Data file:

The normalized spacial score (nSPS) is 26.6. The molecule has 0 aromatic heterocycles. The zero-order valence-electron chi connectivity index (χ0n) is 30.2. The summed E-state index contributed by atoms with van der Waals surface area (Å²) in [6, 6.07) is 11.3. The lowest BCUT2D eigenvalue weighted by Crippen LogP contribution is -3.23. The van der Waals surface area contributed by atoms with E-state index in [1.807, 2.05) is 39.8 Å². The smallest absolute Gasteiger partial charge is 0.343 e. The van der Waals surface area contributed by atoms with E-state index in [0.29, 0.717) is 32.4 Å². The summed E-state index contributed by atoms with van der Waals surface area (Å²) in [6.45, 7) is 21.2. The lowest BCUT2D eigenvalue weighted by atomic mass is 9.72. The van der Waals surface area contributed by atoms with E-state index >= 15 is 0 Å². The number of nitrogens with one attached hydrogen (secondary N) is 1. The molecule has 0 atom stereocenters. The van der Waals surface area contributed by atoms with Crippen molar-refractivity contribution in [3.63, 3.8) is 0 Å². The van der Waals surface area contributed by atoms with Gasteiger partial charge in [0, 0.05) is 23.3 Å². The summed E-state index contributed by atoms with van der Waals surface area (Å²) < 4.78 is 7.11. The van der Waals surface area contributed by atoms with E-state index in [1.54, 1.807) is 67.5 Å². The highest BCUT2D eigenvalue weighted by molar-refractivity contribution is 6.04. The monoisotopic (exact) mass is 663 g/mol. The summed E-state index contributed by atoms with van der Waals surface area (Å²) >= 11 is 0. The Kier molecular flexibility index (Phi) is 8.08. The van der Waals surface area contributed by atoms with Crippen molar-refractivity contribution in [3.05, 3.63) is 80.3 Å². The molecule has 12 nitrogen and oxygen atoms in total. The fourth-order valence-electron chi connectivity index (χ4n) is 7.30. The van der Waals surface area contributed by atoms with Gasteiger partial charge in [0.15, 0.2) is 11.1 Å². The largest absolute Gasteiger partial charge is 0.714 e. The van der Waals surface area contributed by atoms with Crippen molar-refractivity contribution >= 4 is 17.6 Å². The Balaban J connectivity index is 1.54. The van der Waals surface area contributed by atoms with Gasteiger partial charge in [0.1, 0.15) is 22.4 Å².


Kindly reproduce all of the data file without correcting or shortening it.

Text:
The normalized spacial score (nSPS) is 26.6. The molecule has 0 aromatic heterocycles. The zero-order valence-electron chi connectivity index (χ0n) is 30.2. The summed E-state index contributed by atoms with van der Waals surface area (Å²) in [6, 6.07) is 11.3. The lowest BCUT2D eigenvalue weighted by Crippen LogP contribution is -3.23. The van der Waals surface area contributed by atoms with E-state index in [1.807, 2.05) is 39.8 Å². The smallest absolute Gasteiger partial charge is 0.343 e. The van der Waals surface area contributed by atoms with E-state index in [0.29, 0.717) is 32.4 Å². The summed E-state index contributed by atoms with van der Waals surface area (Å²) in [6.45, 7) is 21.2. The lowest BCUT2D eigenvalue weighted by atomic mass is 9.72. The van der Waals surface area contributed by atoms with E-state index >= 15 is 0 Å². The number of nitrogens with one attached hydrogen (secondary N) is 1. The molecule has 0 atom stereocenters. The van der Waals surface area contributed by atoms with Crippen molar-refractivity contribution in [3.63, 3.8) is 0 Å². The van der Waals surface area contributed by atoms with Gasteiger partial charge in [0, 0.05) is 23.3 Å². The summed E-state index contributed by atoms with van der Waals surface area (Å²) < 4.78 is 7.11. The van der Waals surface area contributed by atoms with E-state index in [1.54, 1.807) is 67.5 Å². The highest BCUT2D eigenvalue weighted by molar-refractivity contribution is 6.04. The monoisotopic (exact) mass is 663 g/mol. The summed E-state index contributed by atoms with van der Waals surface area (Å²) >= 11 is 0. The Kier molecular flexibility index (Phi) is 8.08. The van der Waals surface area contributed by atoms with Crippen molar-refractivity contribution in [3.05, 3.63) is 80.3 Å². The molecule has 12 nitrogen and oxygen atoms in total. The fourth-order valence-electron chi connectivity index (χ4n) is 7.30. The van der Waals surface area contributed by atoms with Gasteiger partial charge in [0.15, 0.2) is 11.1 Å². The largest absolute Gasteiger partial charge is 0.714 e. The van der Waals surface area contributed by atoms with Crippen molar-refractivity contribution >= 4 is 17.6 Å². The Balaban J connectivity index is 1.54. The van der Waals surface area contributed by atoms with Gasteiger partial charge in [0.1, 0.15) is 22.4 Å².